Review and Picture Credit : Karan Dutta
Michael Hobby, (lead vocals),
Bill Satcher, (lead guitar),
Zach Brown, (guitar and vocals)
Graham Deloach, (bass and vocals)
Tuesday, 15th March saw Music City legends A Thousand Horses deliver London a shot in the arm of some class southern rock. Making their UK tour debut at the C2C Festival held at the O2 Arena, the Nashville quartet bid farewell to their UK fans with a powerful, close quarter set at Camden’s famous Barfly venue.
Recently nominated for the CMT Music Awards in 2015, the band took to the stage with a casual air of comfort as if back home in a small town country bar with a crowd full of eager fans awaiting that first twang of the distorted Fender to ring out across the room. And Kapow ! Title track from their 2015 album, Sourthernality echoes through the crowd, heads bobbing feet stomping almost instantly as the slide of Satcher’s guitar sets the tone for the evening. Cheers and whistles ring out as the band kicks into full swing with Michael’s signature southern accent adding a country touch to their otherwise edgy southern rock sound. After the energetic start including the title track and Landslide, Michael and Satcher slowed the evening down with an acoustic led Heaven is Close saturated with slide guitar tones reminiscent of Derek Trucks’ Allman Brothers days.
Up for Anything, a track from their upcoming album, provided a great insight into the direction of their sound and was well appreciated by the crowd. Touring as an eight-strong band with two backing vocals, a accompanying violinist / pianist and a drummer allowed for some incredible three part harmonies and fiddle solos. As tribute to some of their influences, the band also laid out their rendition of The Stones’ ‘Dead Flowers’ flawlessly executed with a discernible element of their sound.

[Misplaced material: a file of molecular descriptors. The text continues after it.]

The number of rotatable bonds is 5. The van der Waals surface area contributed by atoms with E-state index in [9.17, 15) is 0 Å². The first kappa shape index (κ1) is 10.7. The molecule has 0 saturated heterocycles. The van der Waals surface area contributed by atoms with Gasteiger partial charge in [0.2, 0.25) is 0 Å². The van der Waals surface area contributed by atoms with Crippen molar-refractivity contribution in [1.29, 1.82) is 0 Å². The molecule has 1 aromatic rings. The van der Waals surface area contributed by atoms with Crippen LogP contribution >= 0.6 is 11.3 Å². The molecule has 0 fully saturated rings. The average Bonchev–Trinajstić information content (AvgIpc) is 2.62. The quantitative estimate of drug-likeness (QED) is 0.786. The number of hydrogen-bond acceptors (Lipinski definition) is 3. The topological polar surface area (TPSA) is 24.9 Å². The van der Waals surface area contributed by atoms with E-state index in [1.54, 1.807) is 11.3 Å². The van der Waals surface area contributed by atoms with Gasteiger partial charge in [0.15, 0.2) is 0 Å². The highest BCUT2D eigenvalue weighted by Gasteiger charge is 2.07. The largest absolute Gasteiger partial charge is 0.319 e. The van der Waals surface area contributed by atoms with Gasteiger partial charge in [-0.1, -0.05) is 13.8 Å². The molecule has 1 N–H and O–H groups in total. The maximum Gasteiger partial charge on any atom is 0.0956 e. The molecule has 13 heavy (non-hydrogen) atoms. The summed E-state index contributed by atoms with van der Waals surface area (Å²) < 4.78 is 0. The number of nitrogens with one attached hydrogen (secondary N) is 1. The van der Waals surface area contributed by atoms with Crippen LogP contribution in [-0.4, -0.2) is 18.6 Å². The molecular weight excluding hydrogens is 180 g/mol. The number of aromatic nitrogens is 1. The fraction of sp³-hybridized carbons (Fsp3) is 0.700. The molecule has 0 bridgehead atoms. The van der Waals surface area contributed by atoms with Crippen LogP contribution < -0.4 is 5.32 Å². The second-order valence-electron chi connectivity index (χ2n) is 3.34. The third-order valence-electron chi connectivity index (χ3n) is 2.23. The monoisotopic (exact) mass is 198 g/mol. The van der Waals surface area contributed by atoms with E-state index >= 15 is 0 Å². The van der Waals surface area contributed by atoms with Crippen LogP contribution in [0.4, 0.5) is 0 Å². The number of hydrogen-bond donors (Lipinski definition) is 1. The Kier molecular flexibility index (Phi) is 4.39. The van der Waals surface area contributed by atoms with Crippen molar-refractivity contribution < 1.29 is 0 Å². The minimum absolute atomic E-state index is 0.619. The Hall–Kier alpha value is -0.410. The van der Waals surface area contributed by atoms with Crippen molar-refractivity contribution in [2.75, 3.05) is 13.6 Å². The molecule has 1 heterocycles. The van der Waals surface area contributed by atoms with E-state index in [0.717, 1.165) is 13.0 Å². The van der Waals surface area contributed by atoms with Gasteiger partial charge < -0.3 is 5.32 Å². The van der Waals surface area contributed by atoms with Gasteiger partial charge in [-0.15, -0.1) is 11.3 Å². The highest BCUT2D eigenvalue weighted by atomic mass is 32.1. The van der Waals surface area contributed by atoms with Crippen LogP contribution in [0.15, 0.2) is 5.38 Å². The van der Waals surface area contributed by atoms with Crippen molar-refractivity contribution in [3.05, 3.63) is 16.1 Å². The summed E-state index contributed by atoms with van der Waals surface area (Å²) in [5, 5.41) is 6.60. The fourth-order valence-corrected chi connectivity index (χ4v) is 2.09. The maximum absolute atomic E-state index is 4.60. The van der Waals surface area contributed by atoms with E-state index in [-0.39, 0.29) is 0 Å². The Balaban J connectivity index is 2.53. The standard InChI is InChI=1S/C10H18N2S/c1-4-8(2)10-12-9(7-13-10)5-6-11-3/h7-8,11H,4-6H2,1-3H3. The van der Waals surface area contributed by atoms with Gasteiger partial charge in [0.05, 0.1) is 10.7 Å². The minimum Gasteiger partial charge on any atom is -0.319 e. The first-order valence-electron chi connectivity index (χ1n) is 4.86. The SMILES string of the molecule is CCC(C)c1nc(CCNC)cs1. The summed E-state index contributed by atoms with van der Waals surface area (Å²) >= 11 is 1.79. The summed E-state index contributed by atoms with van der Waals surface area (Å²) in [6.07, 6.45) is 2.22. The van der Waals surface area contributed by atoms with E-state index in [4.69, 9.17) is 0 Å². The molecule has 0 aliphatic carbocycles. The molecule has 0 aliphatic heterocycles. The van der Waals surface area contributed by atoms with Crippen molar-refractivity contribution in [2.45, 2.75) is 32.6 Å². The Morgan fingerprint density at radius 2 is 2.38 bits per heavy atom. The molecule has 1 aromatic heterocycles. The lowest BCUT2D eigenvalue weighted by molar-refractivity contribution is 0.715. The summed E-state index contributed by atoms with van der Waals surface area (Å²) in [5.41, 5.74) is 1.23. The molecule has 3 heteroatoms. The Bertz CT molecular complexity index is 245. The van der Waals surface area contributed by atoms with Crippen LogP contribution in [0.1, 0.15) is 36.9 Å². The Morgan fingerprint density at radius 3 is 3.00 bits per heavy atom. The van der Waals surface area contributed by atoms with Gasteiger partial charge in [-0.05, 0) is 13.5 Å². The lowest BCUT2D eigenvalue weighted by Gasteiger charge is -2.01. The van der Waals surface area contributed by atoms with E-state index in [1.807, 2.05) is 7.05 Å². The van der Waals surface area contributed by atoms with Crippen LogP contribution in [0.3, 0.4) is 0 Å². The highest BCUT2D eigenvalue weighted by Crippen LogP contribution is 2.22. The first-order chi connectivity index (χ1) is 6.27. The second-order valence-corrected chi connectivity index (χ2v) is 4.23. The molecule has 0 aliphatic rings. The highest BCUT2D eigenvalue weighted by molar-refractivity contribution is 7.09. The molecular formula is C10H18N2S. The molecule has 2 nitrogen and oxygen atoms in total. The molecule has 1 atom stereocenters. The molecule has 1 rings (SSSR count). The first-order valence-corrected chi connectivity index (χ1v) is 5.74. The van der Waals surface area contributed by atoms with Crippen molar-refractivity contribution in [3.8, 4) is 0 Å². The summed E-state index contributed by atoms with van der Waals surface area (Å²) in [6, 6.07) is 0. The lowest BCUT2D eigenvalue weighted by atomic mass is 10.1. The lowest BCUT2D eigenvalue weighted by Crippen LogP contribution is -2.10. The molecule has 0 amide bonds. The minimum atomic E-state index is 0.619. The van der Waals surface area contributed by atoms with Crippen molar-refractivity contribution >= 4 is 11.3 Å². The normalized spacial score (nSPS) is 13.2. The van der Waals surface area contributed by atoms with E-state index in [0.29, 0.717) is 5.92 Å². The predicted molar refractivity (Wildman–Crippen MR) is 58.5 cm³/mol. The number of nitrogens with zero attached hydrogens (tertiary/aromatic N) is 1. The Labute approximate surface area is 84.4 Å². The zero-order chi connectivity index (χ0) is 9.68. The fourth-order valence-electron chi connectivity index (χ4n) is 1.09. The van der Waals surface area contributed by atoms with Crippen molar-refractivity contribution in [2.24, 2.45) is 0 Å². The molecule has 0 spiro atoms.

Smoke, their hit single and last song to be written for the album, was always going to be saved for the tail end of the set and did it get a reception. A bar room performance venue, full of genuine fans singing along with every line of the song made for an intimate interaction between the band and the crowd, with arms reaching for the stage and the band swinging in hypnotic motion just out of reach. They literally had the crowd eating out of their palms!
For a southern rock band visiting the UK for the first time the crowd at Barfly was sizeable and clearly full of long standing fans. There was also a healthy mix of local Londoners in attendance showing that the band’s repertoire has made it across the Atlantic and they’re breaking into new markets with much success.
They finished the main set with First Time, the opening track from their 2015 release, a fast paced track with solid harmonies, ringing keys and a biting guitar solo which saw Satcher stretching the strings to their very limits. Premature shouts for an encore while the band was still on stage, had the room burst into laughter as the band set up for their last couple of tracks. Ending the night with a free jam version of The Black Crowes’ ‘Hard to Handle’ capped off a truly captivating and tight set delivered by some quality musicians with not only the skill but also the swagger to be playing their tunes all over the world.
As the lights dim and the band disappear into the ‘cave’ excuse for a green room by the stage, I sneak a moment to speak with the drummer and grab a copy of the setlist. “Back to the States to pick up on the tour in Vegas” he says to me and just like that, he disappears into the ‘cave’ sporting that casual stride with which the band kicked the night off.
Great night with a truly gifted set of musicians. Would definitely recommend catching them on their upcoming US tour.